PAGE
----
Last night was one of those episodes that are so bizarre that you wake up in the morning wondering if it really happened or if you dreamed it all. An exercise in the hilarity of life, to be sure.
I was not expecting that I would sleep very much. My partner, who enjoys a quiet home, gave in to my desire to bring home a new fur baby after our beloved husky/malamute/question mark passed away. The criteria for bringing baby home: she is my responsibility at all hours of day and especially night.
When he asked me this past weekend, Are you sure you are ready for a puppy? I had responded, Right now I am. If you ask me the day after, I might have a different answer.
Well, my answer has not changed, I am just a bit more groggy than I was a couple of days ago.
I have raised puppies before, but it has been a while. I remember vaguely that they are a lot of work. I remember bringing home two labrador siblings from the tender age of 5 weeks and then reading in a dog training book that if you want two dogs, adopt one, train it, and then get another when dog #1 is a year or two old. There was also a clause about how challenging it can be to potty train two puppies as opposed to one.
There I was, a puppy under each arm. Damnit, I thought. Too late now.
At the time, I lived in a pseudo-renovated barn in the upper Skagit Valley of Washington state, a few feet shy of the North Cascade mountain range. Glacial view from my tiny bathroom window, water flowing into my home through a rickety backwoods system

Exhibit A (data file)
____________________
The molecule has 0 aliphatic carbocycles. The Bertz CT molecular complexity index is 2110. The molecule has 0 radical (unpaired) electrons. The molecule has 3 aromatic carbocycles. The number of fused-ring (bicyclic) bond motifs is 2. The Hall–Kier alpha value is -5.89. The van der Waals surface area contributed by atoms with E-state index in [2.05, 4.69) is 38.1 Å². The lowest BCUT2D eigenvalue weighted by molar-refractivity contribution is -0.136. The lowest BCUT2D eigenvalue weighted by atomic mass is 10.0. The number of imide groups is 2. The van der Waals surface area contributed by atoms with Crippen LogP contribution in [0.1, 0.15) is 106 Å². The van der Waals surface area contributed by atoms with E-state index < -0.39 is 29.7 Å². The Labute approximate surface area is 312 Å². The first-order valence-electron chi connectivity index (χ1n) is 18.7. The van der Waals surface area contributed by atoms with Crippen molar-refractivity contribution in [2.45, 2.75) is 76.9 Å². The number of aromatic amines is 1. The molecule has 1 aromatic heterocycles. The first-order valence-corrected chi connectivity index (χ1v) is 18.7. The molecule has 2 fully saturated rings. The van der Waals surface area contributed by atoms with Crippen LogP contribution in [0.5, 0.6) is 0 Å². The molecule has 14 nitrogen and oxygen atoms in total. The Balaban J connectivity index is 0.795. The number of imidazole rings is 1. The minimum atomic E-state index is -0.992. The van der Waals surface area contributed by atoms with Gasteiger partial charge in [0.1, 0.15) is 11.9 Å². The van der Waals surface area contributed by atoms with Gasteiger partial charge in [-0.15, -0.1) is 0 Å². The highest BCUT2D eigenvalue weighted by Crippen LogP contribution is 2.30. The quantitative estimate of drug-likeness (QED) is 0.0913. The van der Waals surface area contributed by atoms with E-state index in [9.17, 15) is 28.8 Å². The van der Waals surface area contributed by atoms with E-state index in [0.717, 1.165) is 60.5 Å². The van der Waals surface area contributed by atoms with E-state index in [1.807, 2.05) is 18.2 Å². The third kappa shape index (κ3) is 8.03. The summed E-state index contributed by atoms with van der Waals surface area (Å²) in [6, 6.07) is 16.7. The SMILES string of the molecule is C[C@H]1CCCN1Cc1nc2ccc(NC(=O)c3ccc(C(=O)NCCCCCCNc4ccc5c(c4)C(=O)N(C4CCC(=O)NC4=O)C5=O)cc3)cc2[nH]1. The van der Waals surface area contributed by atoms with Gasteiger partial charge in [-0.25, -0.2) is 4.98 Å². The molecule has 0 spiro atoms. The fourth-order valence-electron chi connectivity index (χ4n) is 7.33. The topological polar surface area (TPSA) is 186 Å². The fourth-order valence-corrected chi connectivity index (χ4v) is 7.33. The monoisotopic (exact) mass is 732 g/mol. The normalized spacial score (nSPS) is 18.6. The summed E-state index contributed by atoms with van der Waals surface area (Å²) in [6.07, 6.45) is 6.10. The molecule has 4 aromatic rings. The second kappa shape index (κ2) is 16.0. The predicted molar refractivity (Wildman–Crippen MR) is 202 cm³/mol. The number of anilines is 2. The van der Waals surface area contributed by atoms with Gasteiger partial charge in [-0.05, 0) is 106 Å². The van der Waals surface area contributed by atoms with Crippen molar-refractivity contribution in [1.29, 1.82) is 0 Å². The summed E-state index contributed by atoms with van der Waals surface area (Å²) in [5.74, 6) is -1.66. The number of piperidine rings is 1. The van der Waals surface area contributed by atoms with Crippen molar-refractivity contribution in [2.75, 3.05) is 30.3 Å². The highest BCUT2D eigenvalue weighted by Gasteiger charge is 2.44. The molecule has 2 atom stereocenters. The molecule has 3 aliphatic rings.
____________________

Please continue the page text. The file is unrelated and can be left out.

from a creek that likely derived from a glacial lake somewhere up in the mountains.
To get puppies outside to potty, I had to scoop them up just as they were getting into position, lift a trap door that was attached to a cable that ran from the front room, along a line just below the ceiling, out through the back of the house, and then held down with an enormous weight, run down the stairs and out the front door. My partner at the time and I opened and closed that trap door so many times during potty training that one day the cable snapped and the door came crashing down.
When people wished us luck our first night with puppy this past Sunday, I vaguely recalled crying puppies in a crate at the foot of my Washington barn home.
We put little fur baby Naih in a large cat carrier and got into bed. Yipping, barking, and tiny but powerful howling commenced only moments later.
Knowing that it was counter to training recommendations, baby came out of the carrier and onto the bed. She went to sleep but woke up several times and plodded around between us, from one pillow to the next and back again to lie in the valley created by our two bodies.
After this sequence had been moved through several times, my partner groaned in irritation. Knowing that I had signed on for this, I picked up baby, put on a robe, and wandered out (stumbled was more like it) into the living room. We ran back and forth, went out to potty, and settled onto the couch until morning. All in all, it wasn’t the worst night.
The next day, I researched how to get puppy to sleep through the night and realized I had instinctively done just about everything wrong possible.